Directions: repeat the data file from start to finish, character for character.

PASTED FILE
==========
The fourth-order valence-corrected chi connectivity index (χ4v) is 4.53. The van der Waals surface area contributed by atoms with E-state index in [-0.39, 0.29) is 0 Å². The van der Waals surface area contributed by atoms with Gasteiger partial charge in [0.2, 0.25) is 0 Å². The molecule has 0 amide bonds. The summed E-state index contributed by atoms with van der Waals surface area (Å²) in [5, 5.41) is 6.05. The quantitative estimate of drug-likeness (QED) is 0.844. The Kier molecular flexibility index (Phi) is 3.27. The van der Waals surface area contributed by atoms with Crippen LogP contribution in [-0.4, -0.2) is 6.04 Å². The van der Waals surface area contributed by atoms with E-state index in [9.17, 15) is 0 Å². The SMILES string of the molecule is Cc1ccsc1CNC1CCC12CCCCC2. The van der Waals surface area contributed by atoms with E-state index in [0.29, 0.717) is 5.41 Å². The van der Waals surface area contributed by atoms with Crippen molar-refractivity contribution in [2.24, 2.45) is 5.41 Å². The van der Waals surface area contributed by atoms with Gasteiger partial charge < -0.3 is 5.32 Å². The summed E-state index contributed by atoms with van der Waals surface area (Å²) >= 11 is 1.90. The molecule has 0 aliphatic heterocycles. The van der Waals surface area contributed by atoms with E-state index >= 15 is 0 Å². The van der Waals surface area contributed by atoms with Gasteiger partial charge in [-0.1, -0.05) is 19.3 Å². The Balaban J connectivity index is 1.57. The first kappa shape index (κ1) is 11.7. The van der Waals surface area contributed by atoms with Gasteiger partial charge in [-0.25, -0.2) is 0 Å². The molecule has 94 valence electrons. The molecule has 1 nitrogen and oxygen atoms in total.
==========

The fourth-order valence-corrected chi connectivity index (χ4v) is 4.53. The van der Waals surface area contributed by atoms with E-state index in [-0.39, 0.29) is 0 Å². The van der Waals surface area contributed by atoms with Gasteiger partial charge in [0.2, 0.25) is 0 Å². The molecule has 0 amide bonds. The summed E-state index contributed by atoms with van der Waals surface area (Å²) in [5, 5.41) is 6.05. The quantitative estimate of drug-likeness (QED) is 0.844. The Kier molecular flexibility index (Phi) is 3.27. The van der Waals surface area contributed by atoms with Crippen LogP contribution in [-0.4, -0.2) is 6.04 Å². The van der Waals surface area contributed by atoms with E-state index in [9.17, 15) is 0 Å². The SMILES string of the molecule is Cc1ccsc1CNC1CCC12CCCCC2. The van der Waals surface area contributed by atoms with E-state index in [0.29, 0.717) is 5.41 Å². The van der Waals surface area contributed by atoms with Crippen molar-refractivity contribution in [2.24, 2.45) is 5.41 Å². The van der Waals surface area contributed by atoms with Gasteiger partial charge < -0.3 is 5.32 Å². The summed E-state index contributed by atoms with van der Waals surface area (Å²) >= 11 is 1.90. The molecule has 0 aliphatic heterocycles. The van der Waals surface area contributed by atoms with E-state index >= 15 is 0 Å². The van der Waals surface area contributed by atoms with Gasteiger partial charge in [-0.1, -0.05) is 19.3 Å². The Balaban J connectivity index is 1.57. The first kappa shape index (κ1) is 11.7. The van der Waals surface area contributed by atoms with Gasteiger partial charge in [-0.25, -0.2) is 0 Å². The molecule has 94 valence electrons. The molecule has 1 nitrogen and oxygen atoms in total.